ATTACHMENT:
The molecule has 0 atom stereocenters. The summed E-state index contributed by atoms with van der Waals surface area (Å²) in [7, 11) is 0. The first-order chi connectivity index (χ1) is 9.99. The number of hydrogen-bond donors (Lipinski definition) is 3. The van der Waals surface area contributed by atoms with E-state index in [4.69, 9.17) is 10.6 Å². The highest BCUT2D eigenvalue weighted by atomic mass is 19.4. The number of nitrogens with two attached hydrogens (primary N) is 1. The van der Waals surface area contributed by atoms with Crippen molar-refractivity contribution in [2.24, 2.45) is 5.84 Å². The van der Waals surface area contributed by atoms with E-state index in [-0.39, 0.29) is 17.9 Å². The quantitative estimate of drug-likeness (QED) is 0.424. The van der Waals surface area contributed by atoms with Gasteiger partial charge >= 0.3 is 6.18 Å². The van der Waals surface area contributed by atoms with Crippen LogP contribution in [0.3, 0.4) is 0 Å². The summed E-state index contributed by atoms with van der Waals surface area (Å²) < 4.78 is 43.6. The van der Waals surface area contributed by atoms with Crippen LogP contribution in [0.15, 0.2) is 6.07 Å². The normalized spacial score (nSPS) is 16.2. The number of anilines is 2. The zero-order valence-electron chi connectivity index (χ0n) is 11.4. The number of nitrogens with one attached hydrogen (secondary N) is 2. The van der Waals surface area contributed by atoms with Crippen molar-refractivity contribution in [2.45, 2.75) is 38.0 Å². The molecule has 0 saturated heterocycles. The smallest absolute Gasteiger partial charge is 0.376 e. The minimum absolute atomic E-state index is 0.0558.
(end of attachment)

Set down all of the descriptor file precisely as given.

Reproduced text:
The molecule has 0 atom stereocenters. The summed E-state index contributed by atoms with van der Waals surface area (Å²) in [7, 11) is 0. The first-order chi connectivity index (χ1) is 9.99. The number of hydrogen-bond donors (Lipinski definition) is 3. The van der Waals surface area contributed by atoms with E-state index in [4.69, 9.17) is 10.6 Å². The highest BCUT2D eigenvalue weighted by atomic mass is 19.4. The number of nitrogens with two attached hydrogens (primary N) is 1. The van der Waals surface area contributed by atoms with Crippen molar-refractivity contribution in [2.24, 2.45) is 5.84 Å². The van der Waals surface area contributed by atoms with E-state index in [-0.39, 0.29) is 17.9 Å². The quantitative estimate of drug-likeness (QED) is 0.424. The van der Waals surface area contributed by atoms with Gasteiger partial charge >= 0.3 is 6.18 Å². The van der Waals surface area contributed by atoms with Crippen LogP contribution in [0.3, 0.4) is 0 Å². The summed E-state index contributed by atoms with van der Waals surface area (Å²) < 4.78 is 43.6. The van der Waals surface area contributed by atoms with Crippen LogP contribution in [0.15, 0.2) is 6.07 Å². The normalized spacial score (nSPS) is 16.2. The number of anilines is 2. The zero-order valence-electron chi connectivity index (χ0n) is 11.4. The number of nitrogens with one attached hydrogen (secondary N) is 2. The van der Waals surface area contributed by atoms with Crippen molar-refractivity contribution in [2.45, 2.75) is 38.0 Å². The molecule has 0 saturated heterocycles. The smallest absolute Gasteiger partial charge is 0.376 e. The minimum absolute atomic E-state index is 0.0558.